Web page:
Climate change and rise in urban temperatures have further increased the cooling load demands for tall buildings located in hot climatic regions. Cooling loads in tall buildings can be reduced by integrating them with natural ventilation (NV) and building integrated vegetation (BIV) techniques. This study explores the potential of NV and BIV for obtaining low-energy buildings by analyzing ten tall buildings as case studies. Buildings are analyzed for NV, BIV, architecture design parameters, and energy savings. The results show that mixed-mode ventilation is the most commonly employed, and circular building plans have the highest potential for energy savings. Furthermore, the combination of NV with sky-gardens (BIV type) is the best strategy for achieving low-energy tall buildings in the tropical climate. The outcomes show that the application of well-researched building physics rules is in practice for making an energy-efficient tall building. These findings may be helpful for designers and planners to develop further strategies and low-cost methods aiming at the development of more sustainable and healthier tall buildings.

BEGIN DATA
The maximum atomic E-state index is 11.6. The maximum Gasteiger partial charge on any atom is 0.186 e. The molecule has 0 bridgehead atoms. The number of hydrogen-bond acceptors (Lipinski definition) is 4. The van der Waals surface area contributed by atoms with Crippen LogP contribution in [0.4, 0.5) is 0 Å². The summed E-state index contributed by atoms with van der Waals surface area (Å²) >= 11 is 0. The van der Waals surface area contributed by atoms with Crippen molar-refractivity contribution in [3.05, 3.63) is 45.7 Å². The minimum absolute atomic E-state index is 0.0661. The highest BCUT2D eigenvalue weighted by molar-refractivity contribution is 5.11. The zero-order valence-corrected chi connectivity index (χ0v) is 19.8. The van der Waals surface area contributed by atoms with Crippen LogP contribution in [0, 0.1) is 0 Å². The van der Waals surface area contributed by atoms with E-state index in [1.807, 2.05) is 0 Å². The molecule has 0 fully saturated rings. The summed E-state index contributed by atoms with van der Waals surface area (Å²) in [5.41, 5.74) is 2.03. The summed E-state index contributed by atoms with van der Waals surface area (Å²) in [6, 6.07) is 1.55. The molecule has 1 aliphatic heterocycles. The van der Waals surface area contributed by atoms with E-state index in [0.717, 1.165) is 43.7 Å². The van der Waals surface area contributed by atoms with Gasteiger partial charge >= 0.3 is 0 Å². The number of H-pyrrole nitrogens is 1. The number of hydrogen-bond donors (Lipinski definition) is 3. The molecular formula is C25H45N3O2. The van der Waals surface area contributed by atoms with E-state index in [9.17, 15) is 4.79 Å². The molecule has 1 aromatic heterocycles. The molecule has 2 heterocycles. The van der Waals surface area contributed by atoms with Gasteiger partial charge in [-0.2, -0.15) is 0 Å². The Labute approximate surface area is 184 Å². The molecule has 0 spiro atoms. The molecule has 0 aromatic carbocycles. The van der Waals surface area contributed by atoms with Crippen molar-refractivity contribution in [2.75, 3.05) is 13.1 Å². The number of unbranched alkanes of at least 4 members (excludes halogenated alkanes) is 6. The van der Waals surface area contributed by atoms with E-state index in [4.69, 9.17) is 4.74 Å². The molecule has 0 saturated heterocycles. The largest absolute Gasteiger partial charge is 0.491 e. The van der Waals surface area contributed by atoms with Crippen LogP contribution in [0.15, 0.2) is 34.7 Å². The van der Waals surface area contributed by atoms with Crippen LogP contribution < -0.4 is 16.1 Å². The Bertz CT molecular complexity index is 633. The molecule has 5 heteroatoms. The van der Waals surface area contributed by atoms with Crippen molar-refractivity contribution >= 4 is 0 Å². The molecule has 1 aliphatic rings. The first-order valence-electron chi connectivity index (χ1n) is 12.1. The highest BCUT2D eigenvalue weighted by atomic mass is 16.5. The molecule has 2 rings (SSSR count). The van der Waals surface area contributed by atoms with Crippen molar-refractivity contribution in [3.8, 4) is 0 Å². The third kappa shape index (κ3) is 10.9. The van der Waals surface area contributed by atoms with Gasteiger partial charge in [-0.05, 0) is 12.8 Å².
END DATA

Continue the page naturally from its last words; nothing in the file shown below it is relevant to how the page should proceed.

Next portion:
|Titolo della pubblicazione ospite||Progress on Digital and Physical Manufacturing|
|Numero di pagine||6|
|Stato di pubblicazione||Published - 2019|